It’s tough to talk about the sylvari because there’s still so much we don’t know about them. The newest of the playable races, they’re the only ones we haven’t encountered in Guild Wars and so we lack any hindsight for their existence or basis to really compare to. The state of their design also adds to the enigma; due to their nature as “plant-people”, their physical appearance is very important to understanding how they work in general. Do they use the sun for energy? What effects does seasonal “birth” have, if any? Etc.We won’t know for a while, and until then our primary source of information comes from the sylvari characters we encounter in the two companion novels. Which brings us to Caithe, the most well-known sylvari of them all.
Appearance: Despite the cartoonish original design of the sylvari, Caithe’s looks always seemed much more elegant. Specifically, her current 3D model skin tone is fleshy and short silver pixie hair is..well, not particularly leafy. However, in most of her concept drawings her skin has a greenish tint to it, as we’d expect from her race.
There’s yet to be any official word on her season, but most fans believe she is winter due to her cooler and more subtle features, as well as her darker personality.
Whether or not she’ll get a model re-design as well has yet to be determined. There seems to be no real indication of it so far.
Personality: Like most of her people, Caithe has an innocent, almost brutal honesty that makes her companions a little uncomfortable at times, especially when she points out those awkward yet obvious things nobody seems to want to bring up. This is especially true when she speaks of Rytlock and Logan’s rather entertaining banter. She’s blunt and doesn’t really care for fickle nuances and sometimes simply cannot grasp metaphorical language.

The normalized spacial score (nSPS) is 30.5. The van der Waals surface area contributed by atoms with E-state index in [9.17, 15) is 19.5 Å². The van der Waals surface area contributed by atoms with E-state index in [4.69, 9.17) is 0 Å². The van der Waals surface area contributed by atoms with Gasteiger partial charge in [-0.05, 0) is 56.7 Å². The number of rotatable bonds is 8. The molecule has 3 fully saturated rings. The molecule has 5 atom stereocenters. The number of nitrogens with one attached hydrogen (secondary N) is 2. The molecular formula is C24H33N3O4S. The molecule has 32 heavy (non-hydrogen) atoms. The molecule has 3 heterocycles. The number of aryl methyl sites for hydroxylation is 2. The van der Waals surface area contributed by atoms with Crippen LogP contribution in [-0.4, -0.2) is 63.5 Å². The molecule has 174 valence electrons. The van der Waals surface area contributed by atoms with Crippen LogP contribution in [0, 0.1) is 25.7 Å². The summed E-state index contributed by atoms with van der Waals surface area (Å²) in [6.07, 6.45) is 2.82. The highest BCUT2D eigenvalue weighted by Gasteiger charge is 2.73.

She also differs from general conceptions of her race in a few ways. Most notably, it’s been stated that Caithe has a more fearless nature, willingly “seeking the shadows” to find truths that most others shy away from.
It has only been a score of years since the first twelve sylvari awakened from the branches of the Pale Tree; a handful of lives scattered into the world like petals on the wind. These Firstborn were quickly followed by others, more and then more, until the Grove was born in the heart of the Caledon Forest. Caithe was among those first to step upon the earth of Tyria, but where the others turned toward the sun, she sought shadow. While her fellows revel in the beauty and joy the world has to offer, Caithe has never been afraid to gaze into darkness–or to seek truths that others fear.